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Laboratory materials: Affordances or constraints?

Authors

  • Rebecca C. Jordan,

    Corresponding author
    1. Program in Science Learning, Department of Ecology, Evolution, and Natural Resources, Rutgers University, 59 Lipman Drive, New Brunswick, New Jersey 08902
    • Program in Science Learning, Department of Ecology, Evolution, and Natural Resources, Rutgers University, 59 Lipman Drive, New Brunswick, New Jersey 08902.
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  • Maria Ruibal-Villasenor,

    1. Graduate School of Education, Rutgers University, 10 Seminary Place, New Brunswick, New Jersey 08902
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  • Cindy E. Hmelo-Silver,

    1. Graduate School of Education, Rutgers University, 10 Seminary Place, New Brunswick, New Jersey 08902
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  • Eugenia Etkina

    1. Graduate School of Education, Rutgers University, 10 Seminary Place, New Brunswick, New Jersey 08902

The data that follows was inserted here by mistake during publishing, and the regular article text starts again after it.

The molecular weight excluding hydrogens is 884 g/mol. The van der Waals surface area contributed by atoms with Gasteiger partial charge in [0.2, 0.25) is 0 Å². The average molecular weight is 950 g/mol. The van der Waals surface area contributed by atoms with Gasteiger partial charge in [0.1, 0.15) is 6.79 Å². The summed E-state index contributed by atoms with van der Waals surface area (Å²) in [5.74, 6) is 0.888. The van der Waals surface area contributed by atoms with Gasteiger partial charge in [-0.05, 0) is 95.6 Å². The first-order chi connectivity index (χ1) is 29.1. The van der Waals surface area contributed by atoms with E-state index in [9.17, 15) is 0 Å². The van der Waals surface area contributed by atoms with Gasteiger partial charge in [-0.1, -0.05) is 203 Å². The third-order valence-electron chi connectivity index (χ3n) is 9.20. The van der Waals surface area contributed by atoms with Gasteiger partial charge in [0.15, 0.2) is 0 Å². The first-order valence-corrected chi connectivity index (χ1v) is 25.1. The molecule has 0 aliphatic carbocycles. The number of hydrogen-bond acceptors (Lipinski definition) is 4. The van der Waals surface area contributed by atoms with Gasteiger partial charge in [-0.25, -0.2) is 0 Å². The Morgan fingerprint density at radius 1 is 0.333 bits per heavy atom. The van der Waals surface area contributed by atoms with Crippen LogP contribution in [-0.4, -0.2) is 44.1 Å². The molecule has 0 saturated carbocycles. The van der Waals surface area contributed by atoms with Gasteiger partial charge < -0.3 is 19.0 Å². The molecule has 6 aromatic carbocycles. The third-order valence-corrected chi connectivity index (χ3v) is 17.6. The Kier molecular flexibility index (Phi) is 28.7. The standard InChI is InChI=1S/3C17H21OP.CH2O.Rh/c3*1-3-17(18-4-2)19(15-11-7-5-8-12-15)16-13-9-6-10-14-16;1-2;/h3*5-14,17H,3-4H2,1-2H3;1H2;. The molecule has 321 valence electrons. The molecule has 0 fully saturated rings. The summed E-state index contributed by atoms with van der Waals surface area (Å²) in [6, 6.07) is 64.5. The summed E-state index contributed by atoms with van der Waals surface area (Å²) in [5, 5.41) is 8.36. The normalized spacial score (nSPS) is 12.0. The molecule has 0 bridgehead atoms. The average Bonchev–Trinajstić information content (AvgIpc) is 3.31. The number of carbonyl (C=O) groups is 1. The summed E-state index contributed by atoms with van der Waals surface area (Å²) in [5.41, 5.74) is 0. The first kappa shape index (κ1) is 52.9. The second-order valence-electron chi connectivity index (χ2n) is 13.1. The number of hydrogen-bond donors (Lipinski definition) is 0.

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Abstract

Laboratory instruction is critical to the understanding of biology and is a central piece of biological sciences instruction. Although much investigation has focused on the content of biology laboratory exercises, we contend that understanding the extent to which the laboratory materials can aid or limit experimental investigation is of equal importance. In this study, therefore, we investigate the role of timing and availability of laboratory equipment in the context of two different laboratory exercises. We use both case study and an experimental approach to investigate how laboratory materials guide the planning, context, creativity, and timing of ideas shared among students. Our data support the notion that providing students with laboratory equipment before students plan and consider different experimental approaches can constrain students' ideas and encourage tool-focused solutions to experimental design tasks. © 2011 Wiley Periodicals, Inc. J Res Sci Teach 48: 1010–1025, 2011

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